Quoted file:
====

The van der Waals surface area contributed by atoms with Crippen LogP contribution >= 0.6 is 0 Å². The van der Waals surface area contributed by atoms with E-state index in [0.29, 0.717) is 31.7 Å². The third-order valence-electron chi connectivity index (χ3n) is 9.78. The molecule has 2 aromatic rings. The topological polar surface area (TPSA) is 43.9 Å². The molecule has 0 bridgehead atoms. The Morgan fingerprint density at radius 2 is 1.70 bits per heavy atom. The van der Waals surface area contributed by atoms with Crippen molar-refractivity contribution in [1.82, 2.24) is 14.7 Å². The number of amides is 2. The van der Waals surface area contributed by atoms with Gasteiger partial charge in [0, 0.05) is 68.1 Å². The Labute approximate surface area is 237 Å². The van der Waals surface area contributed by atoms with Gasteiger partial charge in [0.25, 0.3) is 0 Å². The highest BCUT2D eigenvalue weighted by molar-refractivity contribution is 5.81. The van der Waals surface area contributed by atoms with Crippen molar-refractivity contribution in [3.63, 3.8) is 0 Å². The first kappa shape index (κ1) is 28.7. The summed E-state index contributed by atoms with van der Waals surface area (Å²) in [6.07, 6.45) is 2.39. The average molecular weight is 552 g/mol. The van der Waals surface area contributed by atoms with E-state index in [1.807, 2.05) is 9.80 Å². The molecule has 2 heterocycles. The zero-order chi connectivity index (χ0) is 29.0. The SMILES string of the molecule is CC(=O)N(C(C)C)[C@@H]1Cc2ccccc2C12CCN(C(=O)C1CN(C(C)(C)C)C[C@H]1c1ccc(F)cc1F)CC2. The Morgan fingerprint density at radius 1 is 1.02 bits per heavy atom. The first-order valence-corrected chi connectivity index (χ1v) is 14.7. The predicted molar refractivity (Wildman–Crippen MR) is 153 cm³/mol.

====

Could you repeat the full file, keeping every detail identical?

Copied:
The van der Waals surface area contributed by atoms with Crippen LogP contribution >= 0.6 is 0 Å². The van der Waals surface area contributed by atoms with E-state index in [0.29, 0.717) is 31.7 Å². The third-order valence-electron chi connectivity index (χ3n) is 9.78. The molecule has 2 aromatic rings. The topological polar surface area (TPSA) is 43.9 Å². The molecule has 0 bridgehead atoms. The Morgan fingerprint density at radius 2 is 1.70 bits per heavy atom. The van der Waals surface area contributed by atoms with Crippen molar-refractivity contribution in [1.82, 2.24) is 14.7 Å². The number of amides is 2. The van der Waals surface area contributed by atoms with Gasteiger partial charge in [0, 0.05) is 68.1 Å². The Labute approximate surface area is 237 Å². The van der Waals surface area contributed by atoms with Gasteiger partial charge in [0.25, 0.3) is 0 Å². The highest BCUT2D eigenvalue weighted by molar-refractivity contribution is 5.81. The van der Waals surface area contributed by atoms with Crippen molar-refractivity contribution in [3.63, 3.8) is 0 Å². The first kappa shape index (κ1) is 28.7. The summed E-state index contributed by atoms with van der Waals surface area (Å²) in [6.07, 6.45) is 2.39. The average molecular weight is 552 g/mol. The van der Waals surface area contributed by atoms with E-state index in [1.807, 2.05) is 9.80 Å². The molecule has 2 heterocycles. The zero-order chi connectivity index (χ0) is 29.0. The SMILES string of the molecule is CC(=O)N(C(C)C)[C@@H]1Cc2ccccc2C12CCN(C(=O)C1CN(C(C)(C)C)C[C@H]1c1ccc(F)cc1F)CC2. The Morgan fingerprint density at radius 1 is 1.02 bits per heavy atom. The first-order valence-corrected chi connectivity index (χ1v) is 14.7. The predicted molar refractivity (Wildman–Crippen MR) is 153 cm³/mol.